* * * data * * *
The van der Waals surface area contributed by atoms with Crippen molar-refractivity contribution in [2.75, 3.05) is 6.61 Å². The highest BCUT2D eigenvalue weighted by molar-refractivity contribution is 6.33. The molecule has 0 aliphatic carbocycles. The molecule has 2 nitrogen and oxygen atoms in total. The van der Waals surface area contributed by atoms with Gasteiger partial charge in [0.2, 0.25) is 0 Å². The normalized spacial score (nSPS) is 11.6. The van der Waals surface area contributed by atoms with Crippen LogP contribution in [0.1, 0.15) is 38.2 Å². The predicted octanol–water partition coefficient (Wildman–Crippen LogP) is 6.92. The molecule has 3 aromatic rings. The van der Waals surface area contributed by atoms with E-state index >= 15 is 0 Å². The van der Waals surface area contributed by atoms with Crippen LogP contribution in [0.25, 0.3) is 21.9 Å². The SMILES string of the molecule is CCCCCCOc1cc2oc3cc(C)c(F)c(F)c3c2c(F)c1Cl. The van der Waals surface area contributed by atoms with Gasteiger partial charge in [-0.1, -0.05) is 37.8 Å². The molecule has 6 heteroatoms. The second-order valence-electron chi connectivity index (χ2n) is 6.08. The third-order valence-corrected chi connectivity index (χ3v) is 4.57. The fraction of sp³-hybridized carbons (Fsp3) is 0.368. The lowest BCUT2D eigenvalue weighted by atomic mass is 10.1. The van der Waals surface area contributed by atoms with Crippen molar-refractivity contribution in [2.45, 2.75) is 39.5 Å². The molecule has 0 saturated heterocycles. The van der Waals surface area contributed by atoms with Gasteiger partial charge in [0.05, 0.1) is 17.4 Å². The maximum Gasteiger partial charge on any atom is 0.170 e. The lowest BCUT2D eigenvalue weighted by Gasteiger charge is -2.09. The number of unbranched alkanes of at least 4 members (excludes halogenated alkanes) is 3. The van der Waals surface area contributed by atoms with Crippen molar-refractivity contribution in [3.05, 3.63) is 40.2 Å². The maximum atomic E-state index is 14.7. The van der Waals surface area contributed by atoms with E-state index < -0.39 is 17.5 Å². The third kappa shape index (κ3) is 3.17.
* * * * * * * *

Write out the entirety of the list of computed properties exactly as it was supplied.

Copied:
The van der Waals surface area contributed by atoms with Crippen molar-refractivity contribution in [2.75, 3.05) is 6.61 Å². The highest BCUT2D eigenvalue weighted by molar-refractivity contribution is 6.33. The molecule has 0 aliphatic carbocycles. The molecule has 2 nitrogen and oxygen atoms in total. The van der Waals surface area contributed by atoms with Gasteiger partial charge in [0.2, 0.25) is 0 Å². The normalized spacial score (nSPS) is 11.6. The van der Waals surface area contributed by atoms with Crippen LogP contribution in [0.1, 0.15) is 38.2 Å². The predicted octanol–water partition coefficient (Wildman–Crippen LogP) is 6.92. The molecule has 3 aromatic rings. The van der Waals surface area contributed by atoms with E-state index >= 15 is 0 Å². The van der Waals surface area contributed by atoms with Crippen LogP contribution in [0.25, 0.3) is 21.9 Å². The SMILES string of the molecule is CCCCCCOc1cc2oc3cc(C)c(F)c(F)c3c2c(F)c1Cl. The van der Waals surface area contributed by atoms with Gasteiger partial charge in [-0.1, -0.05) is 37.8 Å². The molecule has 6 heteroatoms. The second-order valence-electron chi connectivity index (χ2n) is 6.08. The third-order valence-corrected chi connectivity index (χ3v) is 4.57. The fraction of sp³-hybridized carbons (Fsp3) is 0.368. The lowest BCUT2D eigenvalue weighted by atomic mass is 10.1. The van der Waals surface area contributed by atoms with Crippen molar-refractivity contribution in [2.45, 2.75) is 39.5 Å². The molecule has 0 saturated heterocycles. The van der Waals surface area contributed by atoms with Gasteiger partial charge in [0.05, 0.1) is 17.4 Å². The maximum Gasteiger partial charge on any atom is 0.170 e. The lowest BCUT2D eigenvalue weighted by Gasteiger charge is -2.09. The number of unbranched alkanes of at least 4 members (excludes halogenated alkanes) is 3. The van der Waals surface area contributed by atoms with Crippen molar-refractivity contribution in [3.05, 3.63) is 40.2 Å². The maximum atomic E-state index is 14.7. The van der Waals surface area contributed by atoms with E-state index < -0.39 is 17.5 Å². The third kappa shape index (κ3) is 3.17.